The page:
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In Older Men, Testosterone Therapy Doesn’t Increase Risk of Prostate Cancer

In Older Men, Testosterone Therapy Doesn’t Increase Risk of Prostate CancerMen who undergo testosterone replacement therapy (TRT) to treat age-related low testosterone are not at higher risk for prostate cancer, according to research in the American Journal of Epidemiology.

Typically, TRT guidelines advise against the use of TRT in men who have either had prostate cancer in the past or are at risk for it in the future. The hormone testosterone can fuel the growth of prostate cancer cells.

It was unclear whether taking testosterone increased a man’s risk for prostate cancer, however.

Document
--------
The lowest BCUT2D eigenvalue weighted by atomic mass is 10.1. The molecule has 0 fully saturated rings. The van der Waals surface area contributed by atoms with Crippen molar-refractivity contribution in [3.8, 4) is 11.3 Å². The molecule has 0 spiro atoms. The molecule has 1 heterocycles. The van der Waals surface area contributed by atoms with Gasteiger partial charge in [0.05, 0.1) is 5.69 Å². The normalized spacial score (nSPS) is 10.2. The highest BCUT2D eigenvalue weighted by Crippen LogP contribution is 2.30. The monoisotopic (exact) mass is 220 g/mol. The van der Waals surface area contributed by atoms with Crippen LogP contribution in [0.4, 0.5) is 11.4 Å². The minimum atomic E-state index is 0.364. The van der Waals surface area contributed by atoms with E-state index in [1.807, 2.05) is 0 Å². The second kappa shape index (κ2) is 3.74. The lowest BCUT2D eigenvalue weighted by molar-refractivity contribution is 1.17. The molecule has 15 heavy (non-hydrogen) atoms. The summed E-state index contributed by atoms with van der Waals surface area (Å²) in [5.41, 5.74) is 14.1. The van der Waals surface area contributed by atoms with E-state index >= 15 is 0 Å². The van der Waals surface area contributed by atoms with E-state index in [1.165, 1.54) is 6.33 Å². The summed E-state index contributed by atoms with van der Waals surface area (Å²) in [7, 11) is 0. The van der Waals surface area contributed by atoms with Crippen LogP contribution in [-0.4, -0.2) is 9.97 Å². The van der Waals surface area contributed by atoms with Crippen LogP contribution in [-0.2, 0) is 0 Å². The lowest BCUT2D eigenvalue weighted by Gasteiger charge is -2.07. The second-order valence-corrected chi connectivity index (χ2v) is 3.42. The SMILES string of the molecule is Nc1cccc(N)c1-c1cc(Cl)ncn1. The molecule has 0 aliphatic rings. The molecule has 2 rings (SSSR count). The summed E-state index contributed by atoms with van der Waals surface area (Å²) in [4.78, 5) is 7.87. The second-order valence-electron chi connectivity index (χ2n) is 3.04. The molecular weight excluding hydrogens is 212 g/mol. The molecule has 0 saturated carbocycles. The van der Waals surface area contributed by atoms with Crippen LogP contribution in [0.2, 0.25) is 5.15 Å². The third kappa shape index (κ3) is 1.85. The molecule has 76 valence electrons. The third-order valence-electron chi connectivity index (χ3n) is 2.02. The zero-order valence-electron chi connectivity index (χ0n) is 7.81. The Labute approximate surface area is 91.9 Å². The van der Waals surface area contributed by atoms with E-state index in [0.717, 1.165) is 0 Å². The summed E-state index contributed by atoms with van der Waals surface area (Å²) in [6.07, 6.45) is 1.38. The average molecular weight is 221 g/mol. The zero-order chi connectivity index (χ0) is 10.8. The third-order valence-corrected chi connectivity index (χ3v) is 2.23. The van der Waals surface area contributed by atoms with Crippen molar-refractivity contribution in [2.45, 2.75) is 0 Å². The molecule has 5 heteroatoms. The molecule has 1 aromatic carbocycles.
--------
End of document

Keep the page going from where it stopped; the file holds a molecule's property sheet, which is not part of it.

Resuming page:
TRT is often prescribed to men with low testosterone. (The medical term for this condition is hypogonadism.) The treatment is approved for men whose bodies cannot produce enough testosterone on their own, usually due to problems with the testes (the glands that make this hormone) or areas of the brain that trigger testosterone production.

However, men’s bodies gradually start producing less testosterone as they get older. Eventually, men might start feeling fatigued, moody, and less interested in sex. Some doctors prescribe TRT “off-label” to treat these symptoms. (Off-label treatments can help certain conditions, but aren’t approved by a regulatory agency for that purpose.)

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